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New regulations are forcing some large insurance companies and financial institutions to divest of their offerings and focus on their core. Like General Electric did in 2015, MetLife is pursuing the potential separation of its U.S. Retail business to focus on its core offerings. What impact this might have on MetLife’s brand loyalty remains to be seen.
MetLife’s decision was driven by a strategic review and the current regulatory environment.
When contacted by Loyalty360, Kim Friedman, MetLife’s VP of Global Communications, said it’s too early in the process to determine the impact of the separation of its U.S. Retail business on brand loyalty.
Friedman referred Loyalty360 to the company’s press release about the potential separation of its U.S. Retail business.
“MetLife is currently evaluating structural alternatives for such a separation, including a public offering of shares in an independent, publicly traded company, a spin-off, or a sale,” according to the release.
All of the MetLife’s other reporting segments – Group, Voluntary and Worksite Benefits (GVWB), Corporate Benefit Funding (CBF), Asia, Latin America, and Europe, the Middle East and Africa (EMEA) – would remain part of MetLife. In the U.S. market, MetLife will remain the leader in employee benefits through its GVWB business and a major provider of pension and retirement products through its CBF business.
MetLife plans to include the following entities in the new company: MetLife Insurance Company USA, General American Life Insurance Company, Metropolitan Tower Life Insurance Company and several subsidiaries that have reinsured risks underwritten by MetLife Insurance Company USA.
The new company would represent, as of Sept. 30, 2015, approximately 20% of the operating earnings of MetLife and 50% of the operating earnings of MetLife’s U.S. Retail segment. The new company would have approximately $240 billion of total assets, including $45 billion currently reported in the Corporate Benefit Funding and Corporate and Other segments. Approximately 60% of current U.S. variable annuity account values, including 75% of variable annuities with living benefit guarantees, are in entities that would be a part of the new company. The new company would also contain approximately 85% of the U.S. universal life with secondary guarantee business.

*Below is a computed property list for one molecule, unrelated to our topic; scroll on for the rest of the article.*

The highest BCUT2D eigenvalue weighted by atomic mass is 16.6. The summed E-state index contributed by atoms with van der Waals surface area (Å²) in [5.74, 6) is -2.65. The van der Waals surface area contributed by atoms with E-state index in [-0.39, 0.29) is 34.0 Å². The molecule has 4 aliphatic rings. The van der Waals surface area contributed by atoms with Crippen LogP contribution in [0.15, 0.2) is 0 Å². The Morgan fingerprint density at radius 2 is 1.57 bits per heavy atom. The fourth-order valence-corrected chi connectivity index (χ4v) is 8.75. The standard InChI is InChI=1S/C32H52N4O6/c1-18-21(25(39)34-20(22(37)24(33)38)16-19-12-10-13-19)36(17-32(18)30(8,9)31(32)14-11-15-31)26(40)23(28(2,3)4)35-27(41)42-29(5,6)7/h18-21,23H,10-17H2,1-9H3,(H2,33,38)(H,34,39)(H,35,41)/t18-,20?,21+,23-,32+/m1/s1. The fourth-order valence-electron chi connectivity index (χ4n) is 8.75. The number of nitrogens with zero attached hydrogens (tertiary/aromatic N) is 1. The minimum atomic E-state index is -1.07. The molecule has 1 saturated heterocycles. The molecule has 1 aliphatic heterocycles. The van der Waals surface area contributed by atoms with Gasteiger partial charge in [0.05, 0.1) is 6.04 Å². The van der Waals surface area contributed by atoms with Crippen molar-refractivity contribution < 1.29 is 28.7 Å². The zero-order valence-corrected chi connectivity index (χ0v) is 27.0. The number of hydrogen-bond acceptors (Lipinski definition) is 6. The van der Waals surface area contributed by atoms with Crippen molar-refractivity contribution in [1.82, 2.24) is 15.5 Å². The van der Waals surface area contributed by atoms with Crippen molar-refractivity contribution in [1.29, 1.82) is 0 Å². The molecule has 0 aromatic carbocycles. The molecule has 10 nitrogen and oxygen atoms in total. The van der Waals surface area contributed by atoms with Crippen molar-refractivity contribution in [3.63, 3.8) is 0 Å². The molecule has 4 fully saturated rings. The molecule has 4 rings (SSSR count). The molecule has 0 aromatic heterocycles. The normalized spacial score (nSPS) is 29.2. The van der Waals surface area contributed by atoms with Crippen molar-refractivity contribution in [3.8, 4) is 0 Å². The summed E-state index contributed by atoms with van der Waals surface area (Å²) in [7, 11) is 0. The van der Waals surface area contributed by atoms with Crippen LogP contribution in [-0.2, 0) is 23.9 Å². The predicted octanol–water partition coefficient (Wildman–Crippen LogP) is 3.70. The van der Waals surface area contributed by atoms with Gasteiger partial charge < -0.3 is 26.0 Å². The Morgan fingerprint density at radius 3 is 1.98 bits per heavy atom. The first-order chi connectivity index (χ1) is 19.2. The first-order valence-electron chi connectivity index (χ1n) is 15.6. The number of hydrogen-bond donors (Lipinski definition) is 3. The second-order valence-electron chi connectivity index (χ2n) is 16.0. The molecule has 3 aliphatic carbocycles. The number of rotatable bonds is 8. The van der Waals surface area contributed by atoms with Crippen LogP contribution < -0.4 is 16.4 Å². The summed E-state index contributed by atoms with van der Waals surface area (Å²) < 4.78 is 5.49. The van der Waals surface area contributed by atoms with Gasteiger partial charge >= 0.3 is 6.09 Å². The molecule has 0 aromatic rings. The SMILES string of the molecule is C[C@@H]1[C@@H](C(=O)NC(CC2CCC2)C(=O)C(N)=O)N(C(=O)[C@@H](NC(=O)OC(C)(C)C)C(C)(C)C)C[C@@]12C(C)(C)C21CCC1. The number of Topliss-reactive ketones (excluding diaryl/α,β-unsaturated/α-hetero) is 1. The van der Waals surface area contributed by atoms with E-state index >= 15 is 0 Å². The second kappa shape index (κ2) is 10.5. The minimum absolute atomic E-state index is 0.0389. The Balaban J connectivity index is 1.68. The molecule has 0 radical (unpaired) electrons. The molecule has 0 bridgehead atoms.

The parts of the U.S. Retail segment that would stay with MetLife are: The life insurance closed block, property-casualty, and the life and annuity business sold through Metropolitan Life Insurance Company (MLIC). MLIC would no longer write new retail life and annuity business postseparation.
The new business is to be led by MetLife Executive Vice President Eric Steigerwalt.
“At MetLife our goal is to create long-term value for our shareholders and deliver exceptional customer experiences,” Steven A. Kandarian, MetLife chairman, president, and CEO, said. “As a result of our Accelerating Value strategic initiative, MetLife has been evaluating opportunities to increase sustainable cash generation and is directing capital to businesses where we can achieve a clear competitive advantage and deliver a differentiated value proposition for customers. This analysis considers the regulatory and economic environment in each market where we do business. We have concluded that an independent new company would be able to compete more effectively and generate stronger returns for shareholders.”
What’s more, Kandarian said U.S. Retail is part of a Systemically Important Financial Institution (SIFI) and risks higher capital requirements that could place it at a significant competitive disadvantage.
“Even though we are appealing our SIFI designation in court and do not believe any part of MetLife is systemic, this risk of increased capital requirements contributed to our decision to pursue the separation of the business,” he added. “An independent company would benefit from greater focus, more flexibility in products and operations, and a reduced capital and compliance burden. This separation would also bring significant benefits to MetLife as we continue to execute our strategy to focus on businesses that have lower capital requirements and greater cash generation potential. In the U.S., it would allow us to focus even more intently on our group business, where we have long been the market leader. Globally, we will continue to do business in a mix of mature and emerging markets to drive growth and generate attractive returns.”
Founded in 1868, MetLife is a global provider of life insurance, annuities, employee benefits and asset management. Serving about 100 million customers, MetLife has operations in nearly 50 countries and holds leading market positions in the United States, Japan, Latin America, Asia, Europe, and the Middle East.
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